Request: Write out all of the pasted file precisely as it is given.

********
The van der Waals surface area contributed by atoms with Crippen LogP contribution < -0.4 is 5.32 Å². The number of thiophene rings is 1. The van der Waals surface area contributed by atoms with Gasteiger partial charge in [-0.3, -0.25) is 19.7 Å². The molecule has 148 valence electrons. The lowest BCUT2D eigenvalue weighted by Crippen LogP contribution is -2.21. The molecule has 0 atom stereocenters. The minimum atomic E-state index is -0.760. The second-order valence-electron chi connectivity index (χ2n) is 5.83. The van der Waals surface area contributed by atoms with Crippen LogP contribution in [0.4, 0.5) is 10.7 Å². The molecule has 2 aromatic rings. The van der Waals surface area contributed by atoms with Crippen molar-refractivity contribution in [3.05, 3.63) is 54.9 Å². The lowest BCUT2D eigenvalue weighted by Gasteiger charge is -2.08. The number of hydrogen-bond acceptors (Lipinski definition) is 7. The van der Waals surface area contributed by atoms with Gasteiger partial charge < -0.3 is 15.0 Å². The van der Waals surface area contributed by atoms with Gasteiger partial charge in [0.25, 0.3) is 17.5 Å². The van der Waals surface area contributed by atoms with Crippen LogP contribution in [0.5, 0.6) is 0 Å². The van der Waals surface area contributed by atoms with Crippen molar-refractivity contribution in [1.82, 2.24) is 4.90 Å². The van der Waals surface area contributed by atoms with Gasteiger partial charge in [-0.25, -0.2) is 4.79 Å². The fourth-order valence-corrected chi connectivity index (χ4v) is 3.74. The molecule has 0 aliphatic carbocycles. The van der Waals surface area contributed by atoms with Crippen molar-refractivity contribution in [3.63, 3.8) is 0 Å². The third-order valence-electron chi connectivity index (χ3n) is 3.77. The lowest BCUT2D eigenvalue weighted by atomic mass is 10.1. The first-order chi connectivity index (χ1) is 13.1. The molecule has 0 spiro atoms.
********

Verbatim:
The van der Waals surface area contributed by atoms with Crippen LogP contribution < -0.4 is 5.32 Å². The number of thiophene rings is 1. The van der Waals surface area contributed by atoms with Gasteiger partial charge in [-0.3, -0.25) is 19.7 Å². The molecule has 148 valence electrons. The lowest BCUT2D eigenvalue weighted by Crippen LogP contribution is -2.21. The molecule has 0 atom stereocenters. The minimum atomic E-state index is -0.760. The second-order valence-electron chi connectivity index (χ2n) is 5.83. The van der Waals surface area contributed by atoms with Crippen LogP contribution in [0.4, 0.5) is 10.7 Å². The molecule has 2 aromatic rings. The van der Waals surface area contributed by atoms with Crippen molar-refractivity contribution in [3.05, 3.63) is 54.9 Å². The lowest BCUT2D eigenvalue weighted by Gasteiger charge is -2.08. The number of hydrogen-bond acceptors (Lipinski definition) is 7. The van der Waals surface area contributed by atoms with Gasteiger partial charge < -0.3 is 15.0 Å². The van der Waals surface area contributed by atoms with Gasteiger partial charge in [0.25, 0.3) is 17.5 Å². The van der Waals surface area contributed by atoms with Crippen LogP contribution in [0.5, 0.6) is 0 Å². The van der Waals surface area contributed by atoms with Crippen molar-refractivity contribution in [1.82, 2.24) is 4.90 Å². The van der Waals surface area contributed by atoms with Gasteiger partial charge in [-0.25, -0.2) is 4.79 Å². The fourth-order valence-corrected chi connectivity index (χ4v) is 3.74. The molecule has 0 aliphatic carbocycles. The van der Waals surface area contributed by atoms with Crippen molar-refractivity contribution in [3.63, 3.8) is 0 Å². The third-order valence-electron chi connectivity index (χ3n) is 3.77. The lowest BCUT2D eigenvalue weighted by atomic mass is 10.1. The first-order chi connectivity index (χ1) is 13.1. The molecule has 0 spiro atoms.